The influential architect Ludwig Mies van der Rohe left a body of work which has changed the face of modern cities throughout the world. Famous for his dictum "less is more", he strove to create neutral spaces of material honesty and structural integrity, achieving in his later buildings a vision of architecture with its "skin and bones" visible.

Ludwig Mies van der Rohe was born Ludwig Mies in Germany in 1886. As a teenager he worked with his father, a master stonemason, before joining the employ of Art Nouveau designer Bruno Paul in 1905. In 1906, the young apprentice Mies, only 20, received his first commission to build a house which showed hints of his later interest in open spaces. In 1908 Mies joined the office of pioneering industrial architect Peter Behrens, where he was encouraged to study Prussian Classicism and structural techniques. At this time Mies also became acquainted with the work of fellow modernist pioneer Frank Lloyd Wright, whose work had just been published in Germany. In 1912 Mies opened his own office in Berlin; the next year he married Ada Bruhn. However, he separated from Ada and his, by then, three daughters in 1921; soon after, he added the Dutch "van der" and his mother's maiden name Rohe to his own, becoming Ludwig Mies van der Rohe.

At the same time as he affected these personal transformations, he was rethinking his approach to architecture. He was active in the Berlin avant garde, contributing to the artistic journal G. He became interested in the thoroughly modern form of the skyscraper, and in early drawings and models experimented with the steel frames and glass walls which would later make him famous. He was involved in number of building projects over this decade; the most renowned was the German Pavilion which he designed for the 1929 Barcelona exhibition (he also created his famous chrome and leather Barcelona chair for this fair). The long, low flat roof of the pavilion was supported by chrome columns; the space was sheathed in glass, and the interior glass and marble walls could be freely positioned, promoting a free-flowing dynamic interior. The influential building was demolished in 1930, but re-created in 1986 on its original site and is worth a visit if you are ever in Barcelona.

The busy Mies teamed up with designer Lilly Reich in the mid-20s, and she would be his companion and collaborator for over a decade. In 1930 Mies became artistic director of the Bauhaus School of Design, a major centre of architectural modernism, but closed down the school in 1933 as the Nazi government gained power. A 1932 exhibit on modern architecture at MoMA, which featured several of Mies' designs, spread his reputation across the Atlantic, and in 1937 he emigrated to the United States. He settled in Chicago and accepted the post of director of architecture at the Armour Institute of Technology. He was asked to design a new campus for the school, now renamed the Illinois Institute of Technology, which allowed Mies for the first time to pursue a huge urban industrial project. He designed most of the buildings himself, using off-the-shelf steel I-beams and H-columns to achieve his rational, ordered vision. Mies became an American citizen in 1944, forming a relationship with Chicago artist Lora Marx that would last for the rest of his life.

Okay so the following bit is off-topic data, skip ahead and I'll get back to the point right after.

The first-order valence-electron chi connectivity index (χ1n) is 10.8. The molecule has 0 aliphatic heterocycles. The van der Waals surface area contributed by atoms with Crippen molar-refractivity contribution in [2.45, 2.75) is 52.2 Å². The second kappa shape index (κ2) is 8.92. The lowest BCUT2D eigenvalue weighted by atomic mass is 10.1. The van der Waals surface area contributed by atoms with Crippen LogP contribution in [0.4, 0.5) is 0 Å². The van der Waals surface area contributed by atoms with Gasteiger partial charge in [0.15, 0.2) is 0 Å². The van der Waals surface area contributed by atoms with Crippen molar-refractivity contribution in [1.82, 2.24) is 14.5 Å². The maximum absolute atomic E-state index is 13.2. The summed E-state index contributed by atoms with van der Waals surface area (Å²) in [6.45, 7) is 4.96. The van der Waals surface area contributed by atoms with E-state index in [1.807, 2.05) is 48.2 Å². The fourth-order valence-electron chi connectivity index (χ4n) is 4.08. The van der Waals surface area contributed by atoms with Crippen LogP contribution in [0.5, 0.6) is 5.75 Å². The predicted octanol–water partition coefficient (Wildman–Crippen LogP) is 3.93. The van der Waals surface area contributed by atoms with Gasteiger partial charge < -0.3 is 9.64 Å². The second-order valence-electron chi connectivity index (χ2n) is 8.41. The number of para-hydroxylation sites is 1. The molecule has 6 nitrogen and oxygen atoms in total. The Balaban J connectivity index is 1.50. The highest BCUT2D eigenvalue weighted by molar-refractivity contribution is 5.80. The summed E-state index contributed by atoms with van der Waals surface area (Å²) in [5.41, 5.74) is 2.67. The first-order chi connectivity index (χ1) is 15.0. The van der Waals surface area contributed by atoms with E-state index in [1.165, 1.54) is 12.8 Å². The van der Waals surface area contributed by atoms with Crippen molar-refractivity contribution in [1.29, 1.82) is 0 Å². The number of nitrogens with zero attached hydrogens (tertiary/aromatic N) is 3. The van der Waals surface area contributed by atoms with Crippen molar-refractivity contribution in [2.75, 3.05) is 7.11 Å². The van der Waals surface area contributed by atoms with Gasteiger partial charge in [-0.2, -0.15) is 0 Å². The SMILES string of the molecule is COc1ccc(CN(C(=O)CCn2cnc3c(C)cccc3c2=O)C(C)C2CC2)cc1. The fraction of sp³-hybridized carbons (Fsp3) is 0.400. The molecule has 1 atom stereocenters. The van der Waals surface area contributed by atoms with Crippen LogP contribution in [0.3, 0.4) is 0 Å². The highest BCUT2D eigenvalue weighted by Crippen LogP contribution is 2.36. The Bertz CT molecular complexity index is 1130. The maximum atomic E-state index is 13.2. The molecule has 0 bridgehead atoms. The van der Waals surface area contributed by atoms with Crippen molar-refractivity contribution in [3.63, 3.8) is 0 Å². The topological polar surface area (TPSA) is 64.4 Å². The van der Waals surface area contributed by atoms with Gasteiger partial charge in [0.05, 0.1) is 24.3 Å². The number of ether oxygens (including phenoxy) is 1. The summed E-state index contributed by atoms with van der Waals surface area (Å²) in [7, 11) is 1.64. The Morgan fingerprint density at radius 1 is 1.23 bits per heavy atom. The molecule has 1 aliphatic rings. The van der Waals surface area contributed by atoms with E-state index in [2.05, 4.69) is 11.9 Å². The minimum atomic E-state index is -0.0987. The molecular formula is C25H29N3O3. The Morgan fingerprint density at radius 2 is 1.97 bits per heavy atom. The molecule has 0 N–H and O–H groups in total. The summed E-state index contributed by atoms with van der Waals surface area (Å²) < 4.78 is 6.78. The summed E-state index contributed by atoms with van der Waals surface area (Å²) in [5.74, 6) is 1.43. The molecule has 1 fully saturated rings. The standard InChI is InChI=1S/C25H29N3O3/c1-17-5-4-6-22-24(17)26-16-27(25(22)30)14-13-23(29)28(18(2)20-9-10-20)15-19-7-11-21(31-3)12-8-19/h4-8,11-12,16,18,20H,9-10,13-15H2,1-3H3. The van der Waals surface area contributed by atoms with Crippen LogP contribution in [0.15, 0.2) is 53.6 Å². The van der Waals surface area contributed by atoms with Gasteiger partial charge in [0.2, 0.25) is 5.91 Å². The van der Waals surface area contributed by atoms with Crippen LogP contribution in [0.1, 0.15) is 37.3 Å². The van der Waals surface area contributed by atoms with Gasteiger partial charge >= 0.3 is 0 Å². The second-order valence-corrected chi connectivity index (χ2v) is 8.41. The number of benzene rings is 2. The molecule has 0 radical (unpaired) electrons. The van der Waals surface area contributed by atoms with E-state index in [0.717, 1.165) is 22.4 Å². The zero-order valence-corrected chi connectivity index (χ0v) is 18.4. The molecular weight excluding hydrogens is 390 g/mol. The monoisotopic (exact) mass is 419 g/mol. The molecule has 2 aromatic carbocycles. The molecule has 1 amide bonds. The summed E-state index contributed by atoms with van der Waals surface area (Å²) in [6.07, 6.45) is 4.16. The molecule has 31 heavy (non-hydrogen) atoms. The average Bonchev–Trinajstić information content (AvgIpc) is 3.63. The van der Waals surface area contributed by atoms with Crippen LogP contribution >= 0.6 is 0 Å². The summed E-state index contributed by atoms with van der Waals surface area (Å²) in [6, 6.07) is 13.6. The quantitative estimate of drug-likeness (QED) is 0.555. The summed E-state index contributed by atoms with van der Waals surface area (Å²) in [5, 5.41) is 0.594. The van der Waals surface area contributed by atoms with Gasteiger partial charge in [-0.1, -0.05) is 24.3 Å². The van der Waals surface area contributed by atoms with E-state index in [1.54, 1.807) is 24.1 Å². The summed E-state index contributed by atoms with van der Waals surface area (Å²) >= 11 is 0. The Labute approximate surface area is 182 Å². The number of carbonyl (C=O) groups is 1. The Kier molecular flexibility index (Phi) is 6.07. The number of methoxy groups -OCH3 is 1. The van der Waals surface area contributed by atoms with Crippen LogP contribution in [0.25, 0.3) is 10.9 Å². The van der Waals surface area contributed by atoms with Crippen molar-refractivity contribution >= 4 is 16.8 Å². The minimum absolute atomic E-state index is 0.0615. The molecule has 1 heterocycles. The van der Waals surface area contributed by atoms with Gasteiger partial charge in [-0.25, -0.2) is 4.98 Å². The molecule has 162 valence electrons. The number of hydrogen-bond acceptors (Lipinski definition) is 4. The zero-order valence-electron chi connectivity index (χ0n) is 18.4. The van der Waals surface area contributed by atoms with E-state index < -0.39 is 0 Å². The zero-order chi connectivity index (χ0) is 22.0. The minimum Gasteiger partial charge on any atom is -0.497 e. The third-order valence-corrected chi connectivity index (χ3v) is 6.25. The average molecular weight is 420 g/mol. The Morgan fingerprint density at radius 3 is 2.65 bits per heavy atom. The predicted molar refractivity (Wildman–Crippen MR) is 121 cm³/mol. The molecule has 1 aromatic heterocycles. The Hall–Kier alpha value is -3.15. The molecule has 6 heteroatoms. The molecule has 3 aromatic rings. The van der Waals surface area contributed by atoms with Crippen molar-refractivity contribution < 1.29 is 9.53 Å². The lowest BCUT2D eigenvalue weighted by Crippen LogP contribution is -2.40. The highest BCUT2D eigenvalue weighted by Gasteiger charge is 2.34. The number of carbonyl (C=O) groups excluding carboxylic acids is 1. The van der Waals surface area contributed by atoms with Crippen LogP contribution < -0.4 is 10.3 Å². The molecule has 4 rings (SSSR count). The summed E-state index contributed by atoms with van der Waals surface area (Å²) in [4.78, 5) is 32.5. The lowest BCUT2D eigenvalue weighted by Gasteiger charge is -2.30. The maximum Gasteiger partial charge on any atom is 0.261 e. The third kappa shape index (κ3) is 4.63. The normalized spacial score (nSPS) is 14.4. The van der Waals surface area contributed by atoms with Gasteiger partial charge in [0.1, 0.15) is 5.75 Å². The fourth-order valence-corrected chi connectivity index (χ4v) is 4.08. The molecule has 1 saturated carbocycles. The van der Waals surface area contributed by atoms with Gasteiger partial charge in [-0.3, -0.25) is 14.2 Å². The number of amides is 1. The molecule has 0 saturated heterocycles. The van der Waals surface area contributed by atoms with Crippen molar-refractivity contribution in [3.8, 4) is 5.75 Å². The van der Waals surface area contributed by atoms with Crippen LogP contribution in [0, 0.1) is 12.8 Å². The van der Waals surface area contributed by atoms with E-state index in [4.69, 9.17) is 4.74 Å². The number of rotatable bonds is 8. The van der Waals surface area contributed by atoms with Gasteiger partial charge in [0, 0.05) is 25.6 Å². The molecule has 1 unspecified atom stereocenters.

In the 1940s Mies designed his most famous residence, a weekend retreat for Dr. Edith Farnsworth in Plano, Illinois. The Farnsworth House is a transparent box supported by eight steel columns, with one interior room sheathed in glass and divided by partitions, a radically minimalist structure that ultimately disappointed Farnsworth yet articulated a vision of a house completely in tune with its natural surroundings.

Other Mies van der Rohe buildings are many; some of the most famous are the twin towers of the Lake Shore Drive apartments in Chicago, a design he used in Toronto, Montreal, Detroit, and elsewhere; the Convention Hall in Chicago, a large multi-use open space of the type that had interested Mies since he had arrived in the US; the Seagram Building in New York, a commission Mies gained thanks to Samuel Bronfman putting his daughter Phyllis Lambert in charge of the project; and Berlin's new National Gallery, the culmination of Mies' lifelong drive to achieve an entirely exposed steel structure: a dramatic cantilevered roof resting on steel columns. Mies died in Chicago in 1969, a year after the completion of this building.

For an extensive webliography on Mies, see

There's an informative and creative presentation on Mies and his life and work, put together by MoMA for an exhibit, and well worth looking at, at

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